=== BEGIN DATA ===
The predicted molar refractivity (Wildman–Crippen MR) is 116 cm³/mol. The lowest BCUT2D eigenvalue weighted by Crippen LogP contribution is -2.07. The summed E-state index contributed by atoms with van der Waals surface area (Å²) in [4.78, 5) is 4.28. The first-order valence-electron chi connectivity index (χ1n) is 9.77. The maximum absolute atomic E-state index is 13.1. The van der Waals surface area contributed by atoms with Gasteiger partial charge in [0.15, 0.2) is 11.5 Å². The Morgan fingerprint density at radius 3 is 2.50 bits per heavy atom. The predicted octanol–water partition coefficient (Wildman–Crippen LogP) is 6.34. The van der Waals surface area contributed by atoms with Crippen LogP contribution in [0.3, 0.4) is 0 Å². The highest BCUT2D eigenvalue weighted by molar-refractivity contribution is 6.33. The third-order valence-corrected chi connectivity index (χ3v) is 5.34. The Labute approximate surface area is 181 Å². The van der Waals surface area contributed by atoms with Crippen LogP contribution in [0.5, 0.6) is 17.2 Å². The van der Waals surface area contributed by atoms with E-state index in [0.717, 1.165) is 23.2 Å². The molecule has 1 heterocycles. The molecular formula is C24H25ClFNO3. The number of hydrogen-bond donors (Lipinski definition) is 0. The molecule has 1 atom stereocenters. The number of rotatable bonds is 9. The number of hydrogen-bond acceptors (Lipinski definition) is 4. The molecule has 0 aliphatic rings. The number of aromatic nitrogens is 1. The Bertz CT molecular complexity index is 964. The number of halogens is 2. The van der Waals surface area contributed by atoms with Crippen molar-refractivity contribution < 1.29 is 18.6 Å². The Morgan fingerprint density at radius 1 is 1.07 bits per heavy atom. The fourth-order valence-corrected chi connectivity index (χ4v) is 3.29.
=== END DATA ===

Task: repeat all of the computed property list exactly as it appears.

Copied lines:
The predicted molar refractivity (Wildman–Crippen MR) is 116 cm³/mol. The lowest BCUT2D eigenvalue weighted by Crippen LogP contribution is -2.07. The summed E-state index contributed by atoms with van der Waals surface area (Å²) in [4.78, 5) is 4.28. The first-order valence-electron chi connectivity index (χ1n) is 9.77. The maximum absolute atomic E-state index is 13.1. The van der Waals surface area contributed by atoms with Gasteiger partial charge in [0.15, 0.2) is 11.5 Å². The Morgan fingerprint density at radius 3 is 2.50 bits per heavy atom. The predicted octanol–water partition coefficient (Wildman–Crippen LogP) is 6.34. The van der Waals surface area contributed by atoms with Crippen LogP contribution in [0.3, 0.4) is 0 Å². The highest BCUT2D eigenvalue weighted by molar-refractivity contribution is 6.33. The third-order valence-corrected chi connectivity index (χ3v) is 5.34. The Labute approximate surface area is 181 Å². The van der Waals surface area contributed by atoms with Crippen LogP contribution in [0.5, 0.6) is 17.2 Å². The van der Waals surface area contributed by atoms with E-state index in [0.717, 1.165) is 23.2 Å². The molecule has 1 heterocycles. The molecular formula is C24H25ClFNO3. The number of hydrogen-bond donors (Lipinski definition) is 0. The molecule has 1 atom stereocenters. The number of rotatable bonds is 9. The number of hydrogen-bond acceptors (Lipinski definition) is 4. The molecule has 0 aliphatic rings. The number of aromatic nitrogens is 1. The Bertz CT molecular complexity index is 964. The number of halogens is 2. The van der Waals surface area contributed by atoms with Crippen molar-refractivity contribution < 1.29 is 18.6 Å². The Morgan fingerprint density at radius 1 is 1.07 bits per heavy atom. The fourth-order valence-corrected chi connectivity index (χ4v) is 3.29.